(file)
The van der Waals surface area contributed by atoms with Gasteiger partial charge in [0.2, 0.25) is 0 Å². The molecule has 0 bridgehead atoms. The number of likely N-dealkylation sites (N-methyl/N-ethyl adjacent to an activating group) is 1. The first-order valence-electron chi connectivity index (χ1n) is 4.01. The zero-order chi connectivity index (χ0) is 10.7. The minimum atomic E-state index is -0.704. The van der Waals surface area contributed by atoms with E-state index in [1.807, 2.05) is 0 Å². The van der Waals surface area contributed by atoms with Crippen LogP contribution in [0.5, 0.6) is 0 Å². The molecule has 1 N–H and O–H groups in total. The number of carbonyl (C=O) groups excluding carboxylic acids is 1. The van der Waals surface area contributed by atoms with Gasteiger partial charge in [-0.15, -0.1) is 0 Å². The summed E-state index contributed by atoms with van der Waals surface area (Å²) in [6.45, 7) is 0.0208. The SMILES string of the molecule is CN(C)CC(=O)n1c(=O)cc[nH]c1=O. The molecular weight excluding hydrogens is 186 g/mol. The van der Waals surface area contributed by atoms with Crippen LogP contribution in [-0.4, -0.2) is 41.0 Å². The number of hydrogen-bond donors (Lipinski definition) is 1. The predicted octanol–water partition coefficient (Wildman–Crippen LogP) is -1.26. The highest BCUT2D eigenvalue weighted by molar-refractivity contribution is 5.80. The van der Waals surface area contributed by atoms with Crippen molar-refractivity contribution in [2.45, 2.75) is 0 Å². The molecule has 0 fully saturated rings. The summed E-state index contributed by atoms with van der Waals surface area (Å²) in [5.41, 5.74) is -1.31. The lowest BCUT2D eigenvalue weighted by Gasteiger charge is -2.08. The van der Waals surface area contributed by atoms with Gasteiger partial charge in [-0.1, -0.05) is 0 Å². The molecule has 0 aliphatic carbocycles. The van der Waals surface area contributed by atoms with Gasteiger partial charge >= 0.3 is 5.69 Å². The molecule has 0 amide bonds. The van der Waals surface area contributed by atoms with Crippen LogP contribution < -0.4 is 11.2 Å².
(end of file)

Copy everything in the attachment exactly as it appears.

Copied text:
The van der Waals surface area contributed by atoms with Gasteiger partial charge in [0.2, 0.25) is 0 Å². The molecule has 0 bridgehead atoms. The number of likely N-dealkylation sites (N-methyl/N-ethyl adjacent to an activating group) is 1. The first-order valence-electron chi connectivity index (χ1n) is 4.01. The zero-order chi connectivity index (χ0) is 10.7. The minimum atomic E-state index is -0.704. The van der Waals surface area contributed by atoms with E-state index in [1.807, 2.05) is 0 Å². The van der Waals surface area contributed by atoms with Crippen LogP contribution in [0.5, 0.6) is 0 Å². The molecule has 1 N–H and O–H groups in total. The number of carbonyl (C=O) groups excluding carboxylic acids is 1. The van der Waals surface area contributed by atoms with Gasteiger partial charge in [-0.15, -0.1) is 0 Å². The summed E-state index contributed by atoms with van der Waals surface area (Å²) in [6.45, 7) is 0.0208. The SMILES string of the molecule is CN(C)CC(=O)n1c(=O)cc[nH]c1=O. The molecular weight excluding hydrogens is 186 g/mol. The van der Waals surface area contributed by atoms with Crippen LogP contribution in [-0.4, -0.2) is 41.0 Å². The number of hydrogen-bond donors (Lipinski definition) is 1. The predicted octanol–water partition coefficient (Wildman–Crippen LogP) is -1.26. The highest BCUT2D eigenvalue weighted by molar-refractivity contribution is 5.80. The van der Waals surface area contributed by atoms with Crippen molar-refractivity contribution in [2.45, 2.75) is 0 Å². The molecule has 0 fully saturated rings. The summed E-state index contributed by atoms with van der Waals surface area (Å²) in [5.41, 5.74) is -1.31. The lowest BCUT2D eigenvalue weighted by Gasteiger charge is -2.08. The van der Waals surface area contributed by atoms with Gasteiger partial charge in [-0.1, -0.05) is 0 Å². The molecule has 0 aliphatic carbocycles. The van der Waals surface area contributed by atoms with Gasteiger partial charge >= 0.3 is 5.69 Å². The molecule has 0 amide bonds. The van der Waals surface area contributed by atoms with Crippen LogP contribution < -0.4 is 11.2 Å².